Instead of having to run within a single runtime environment, the internal services were designed to scale horizontally. The clients (workers) can run wherever desired. Simply run another process for it to subscribe to its service, get dropped in the resource pool, and begin working.
No single product will meet all requirements in a solution space. But if the product is flexible and extensible, users have the option to either build it themselves or hire someone to build it for them. And since this is open-source, you aren’t limited to what was exposed for extensibility on the proprietary side (e.g. a new database class or content gathering job). You can drop in a completely new service. Maybe you want to create an event management subsystem and use this as a monitoring product. Or perhaps you want to create a new GUI service.
Designed for developers
The Core Framework is designed for developers to add new functionality. The language (Python) was selected by analyzing acceptance by system administrators, along with a prior decade of computer science programs at universities. Simply put, most system administrators and developer resources will have experience in Python and will be able to manage this platform, as well as modify or drop in new content. And you can build a support team that only needs to know Python scripting and REST APIs, which are standard entry-level skills for IT-based graduates.
Reduced product complexity
OCP leverages components in the open-source space, to greatly reduce product complexity. On the infrastructure side, it’s built on Python, uses Kafka for the bus, and PostgreSQL for the RDBMS. To name a few Python components, OCP uses Twisted for client/server networking and web server components, SQLAlchemy for the database ORM, and Hug for REST API extensions.
Native support for data lakes
Like standard IT discovery solutions, OCP leverages a backend RDBMS for storage. The database structure is mainly inheritance-based (a.k.a. hierarchical), and the ORM helps simplify complex queries. Where OCP stands apart is that it organically enables data flows into big data solutions. All content gathering jobs send data through a bus (Kafka). You can either send it back to the default topic (channel/queue), or to a custom named topic. If you send to the default topic, it will end up in our RDBMS solution (Postgres). If you send to a different topic, you can stream that data into your data lake.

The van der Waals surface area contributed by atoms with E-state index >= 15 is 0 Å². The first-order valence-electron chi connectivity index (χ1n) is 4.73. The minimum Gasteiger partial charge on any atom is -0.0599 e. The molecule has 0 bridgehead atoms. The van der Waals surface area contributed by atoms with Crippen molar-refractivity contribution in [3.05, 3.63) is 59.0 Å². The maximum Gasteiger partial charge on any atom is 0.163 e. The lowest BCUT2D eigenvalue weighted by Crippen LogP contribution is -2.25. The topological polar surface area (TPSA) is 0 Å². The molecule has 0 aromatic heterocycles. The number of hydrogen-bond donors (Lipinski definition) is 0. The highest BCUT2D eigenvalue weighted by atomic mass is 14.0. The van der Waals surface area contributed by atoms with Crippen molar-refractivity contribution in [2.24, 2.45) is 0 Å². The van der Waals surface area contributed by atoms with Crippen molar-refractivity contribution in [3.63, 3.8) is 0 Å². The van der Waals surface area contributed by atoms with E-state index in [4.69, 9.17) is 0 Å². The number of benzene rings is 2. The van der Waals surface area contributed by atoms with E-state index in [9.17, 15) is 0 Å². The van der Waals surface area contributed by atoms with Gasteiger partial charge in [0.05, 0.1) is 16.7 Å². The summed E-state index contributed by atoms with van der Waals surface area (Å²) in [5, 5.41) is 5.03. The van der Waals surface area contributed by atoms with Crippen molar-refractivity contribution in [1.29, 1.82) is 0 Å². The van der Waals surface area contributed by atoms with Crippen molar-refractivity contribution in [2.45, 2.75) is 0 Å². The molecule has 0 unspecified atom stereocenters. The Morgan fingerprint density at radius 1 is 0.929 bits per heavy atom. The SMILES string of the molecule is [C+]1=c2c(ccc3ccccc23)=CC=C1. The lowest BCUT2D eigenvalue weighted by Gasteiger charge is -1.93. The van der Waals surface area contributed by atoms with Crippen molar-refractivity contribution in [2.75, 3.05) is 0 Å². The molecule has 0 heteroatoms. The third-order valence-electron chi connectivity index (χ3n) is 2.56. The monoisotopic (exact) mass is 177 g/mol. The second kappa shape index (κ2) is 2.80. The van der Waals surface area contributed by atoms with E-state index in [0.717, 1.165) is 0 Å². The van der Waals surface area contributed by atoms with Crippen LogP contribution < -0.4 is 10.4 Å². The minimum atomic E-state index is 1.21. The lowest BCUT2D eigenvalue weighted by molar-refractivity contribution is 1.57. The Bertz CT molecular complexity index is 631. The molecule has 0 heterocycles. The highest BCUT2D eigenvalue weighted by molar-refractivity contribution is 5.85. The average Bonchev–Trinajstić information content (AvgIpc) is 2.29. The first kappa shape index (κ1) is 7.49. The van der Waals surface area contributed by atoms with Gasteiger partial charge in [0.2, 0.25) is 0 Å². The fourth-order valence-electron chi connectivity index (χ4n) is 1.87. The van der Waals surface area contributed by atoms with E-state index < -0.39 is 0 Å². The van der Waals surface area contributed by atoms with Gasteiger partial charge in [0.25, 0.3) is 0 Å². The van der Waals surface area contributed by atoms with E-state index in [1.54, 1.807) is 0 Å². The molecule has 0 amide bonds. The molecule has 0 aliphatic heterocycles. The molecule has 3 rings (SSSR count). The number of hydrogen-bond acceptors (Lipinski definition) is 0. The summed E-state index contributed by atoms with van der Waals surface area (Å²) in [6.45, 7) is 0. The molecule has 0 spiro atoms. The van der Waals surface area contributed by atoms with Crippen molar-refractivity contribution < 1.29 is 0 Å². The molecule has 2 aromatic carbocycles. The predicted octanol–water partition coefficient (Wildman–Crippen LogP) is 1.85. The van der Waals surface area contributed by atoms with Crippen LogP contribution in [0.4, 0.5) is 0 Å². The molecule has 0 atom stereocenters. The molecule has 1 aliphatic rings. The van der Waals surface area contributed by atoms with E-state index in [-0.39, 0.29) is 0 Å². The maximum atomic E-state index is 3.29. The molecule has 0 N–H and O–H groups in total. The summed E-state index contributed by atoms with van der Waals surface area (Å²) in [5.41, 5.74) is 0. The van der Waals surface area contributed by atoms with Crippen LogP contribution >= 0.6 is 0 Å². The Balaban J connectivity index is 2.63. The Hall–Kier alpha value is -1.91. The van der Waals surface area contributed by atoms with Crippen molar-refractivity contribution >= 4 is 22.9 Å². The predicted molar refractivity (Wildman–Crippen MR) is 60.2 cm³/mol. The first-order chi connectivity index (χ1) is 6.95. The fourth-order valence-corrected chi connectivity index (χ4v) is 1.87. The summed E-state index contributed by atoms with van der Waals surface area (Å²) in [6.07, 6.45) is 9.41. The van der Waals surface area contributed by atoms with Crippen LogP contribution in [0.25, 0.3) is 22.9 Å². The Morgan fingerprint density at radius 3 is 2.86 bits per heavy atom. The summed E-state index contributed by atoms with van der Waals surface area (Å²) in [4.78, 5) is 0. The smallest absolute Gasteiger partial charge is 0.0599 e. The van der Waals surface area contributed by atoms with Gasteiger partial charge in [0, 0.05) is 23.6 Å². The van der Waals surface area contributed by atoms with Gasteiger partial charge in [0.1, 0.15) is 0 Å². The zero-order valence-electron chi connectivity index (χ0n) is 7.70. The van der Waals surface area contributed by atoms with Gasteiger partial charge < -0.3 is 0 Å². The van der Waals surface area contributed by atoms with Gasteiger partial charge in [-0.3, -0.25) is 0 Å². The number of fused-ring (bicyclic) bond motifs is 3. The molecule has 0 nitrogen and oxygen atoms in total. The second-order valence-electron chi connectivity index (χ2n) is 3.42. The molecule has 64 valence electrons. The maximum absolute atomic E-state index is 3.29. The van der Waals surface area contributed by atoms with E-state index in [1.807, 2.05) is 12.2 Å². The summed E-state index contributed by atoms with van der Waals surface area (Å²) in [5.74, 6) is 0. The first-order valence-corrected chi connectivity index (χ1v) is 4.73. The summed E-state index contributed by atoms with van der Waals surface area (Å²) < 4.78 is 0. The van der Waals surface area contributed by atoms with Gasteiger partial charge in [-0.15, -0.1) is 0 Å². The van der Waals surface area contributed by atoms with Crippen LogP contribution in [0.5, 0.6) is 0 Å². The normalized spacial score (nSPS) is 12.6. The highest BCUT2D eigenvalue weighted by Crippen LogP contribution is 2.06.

This methodology allows sending different data sets to multiple tools all from the same job. For example, in a job going after running software on servers, the CMS may only wish to retain a subset of the software, whereas you may want to send all discovered software into your data lake. This is different from an external job pulling CMS data into your data lake thereafter; by that time you only have access to the structured datasets retained by the CMS.
Consider a content gathering job executing certain commands, like the one mentioned above for running software. You may have 3 separate teams discovering the same data for their own purpose, using disparate agent or agent-less mechanisms. Say team 1 is looking at software for license compliance or financial reasons. Team 2 is looking for software modeled by the company’s defined Services. And team 3 is doing it for security reasons. You may be able to eliminate multiple tools issuing the same commands. Since data flows through a distributed bus, it’s trivial to send data into multiple topics. Technically it would take a single new line in a script, to send data (structured or unstructured) to a new destination. And you could spin that around, if another tool is already gathering the data and has the ability to send to a bus or endpoint.
Screen captured walk through